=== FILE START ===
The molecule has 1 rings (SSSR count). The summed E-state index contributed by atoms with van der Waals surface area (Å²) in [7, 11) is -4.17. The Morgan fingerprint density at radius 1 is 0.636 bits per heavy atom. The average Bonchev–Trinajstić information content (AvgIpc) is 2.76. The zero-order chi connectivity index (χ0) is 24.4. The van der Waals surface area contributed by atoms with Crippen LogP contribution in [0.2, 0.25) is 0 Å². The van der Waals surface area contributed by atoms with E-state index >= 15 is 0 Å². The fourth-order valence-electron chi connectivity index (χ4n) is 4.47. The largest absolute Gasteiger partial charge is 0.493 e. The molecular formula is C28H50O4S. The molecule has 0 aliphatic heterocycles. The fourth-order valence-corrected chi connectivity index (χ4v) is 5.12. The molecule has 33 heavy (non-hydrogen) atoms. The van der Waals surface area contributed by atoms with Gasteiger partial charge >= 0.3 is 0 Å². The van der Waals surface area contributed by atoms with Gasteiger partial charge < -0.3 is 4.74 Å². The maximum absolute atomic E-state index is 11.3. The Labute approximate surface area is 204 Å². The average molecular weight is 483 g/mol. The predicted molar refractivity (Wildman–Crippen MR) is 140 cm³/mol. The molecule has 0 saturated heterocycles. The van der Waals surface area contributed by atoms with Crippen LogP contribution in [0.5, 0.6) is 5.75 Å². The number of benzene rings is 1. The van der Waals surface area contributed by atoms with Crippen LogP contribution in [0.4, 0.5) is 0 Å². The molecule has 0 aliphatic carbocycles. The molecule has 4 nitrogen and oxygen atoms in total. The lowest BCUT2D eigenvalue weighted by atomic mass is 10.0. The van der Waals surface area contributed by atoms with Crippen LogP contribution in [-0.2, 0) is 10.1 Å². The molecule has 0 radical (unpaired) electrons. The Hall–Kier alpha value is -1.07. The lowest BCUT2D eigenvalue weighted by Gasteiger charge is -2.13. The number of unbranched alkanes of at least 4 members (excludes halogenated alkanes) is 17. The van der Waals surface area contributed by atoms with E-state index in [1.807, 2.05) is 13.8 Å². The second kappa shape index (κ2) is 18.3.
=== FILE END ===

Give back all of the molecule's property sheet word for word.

The molecule has 1 rings (SSSR count). The summed E-state index contributed by atoms with van der Waals surface area (Å²) in [7, 11) is -4.17. The Morgan fingerprint density at radius 1 is 0.636 bits per heavy atom. The average Bonchev–Trinajstić information content (AvgIpc) is 2.76. The zero-order chi connectivity index (χ0) is 24.4. The van der Waals surface area contributed by atoms with Crippen LogP contribution in [0.2, 0.25) is 0 Å². The van der Waals surface area contributed by atoms with E-state index >= 15 is 0 Å². The fourth-order valence-electron chi connectivity index (χ4n) is 4.47. The largest absolute Gasteiger partial charge is 0.493 e. The molecular formula is C28H50O4S. The molecule has 0 aliphatic heterocycles. The fourth-order valence-corrected chi connectivity index (χ4v) is 5.12. The molecule has 33 heavy (non-hydrogen) atoms. The van der Waals surface area contributed by atoms with Gasteiger partial charge >= 0.3 is 0 Å². The van der Waals surface area contributed by atoms with Gasteiger partial charge < -0.3 is 4.74 Å². The maximum absolute atomic E-state index is 11.3. The Labute approximate surface area is 204 Å². The average molecular weight is 483 g/mol. The predicted molar refractivity (Wildman–Crippen MR) is 140 cm³/mol. The molecule has 0 saturated heterocycles. The van der Waals surface area contributed by atoms with Crippen LogP contribution in [0.5, 0.6) is 5.75 Å². The number of benzene rings is 1. The van der Waals surface area contributed by atoms with Crippen LogP contribution in [0.4, 0.5) is 0 Å². The molecule has 0 aliphatic carbocycles. The molecule has 4 nitrogen and oxygen atoms in total. The lowest BCUT2D eigenvalue weighted by atomic mass is 10.0. The van der Waals surface area contributed by atoms with Crippen LogP contribution in [-0.2, 0) is 10.1 Å². The molecule has 0 radical (unpaired) electrons. The Hall–Kier alpha value is -1.07. The lowest BCUT2D eigenvalue weighted by Gasteiger charge is -2.13. The number of unbranched alkanes of at least 4 members (excludes halogenated alkanes) is 17. The van der Waals surface area contributed by atoms with E-state index in [1.807, 2.05) is 13.8 Å². The second kappa shape index (κ2) is 18.3.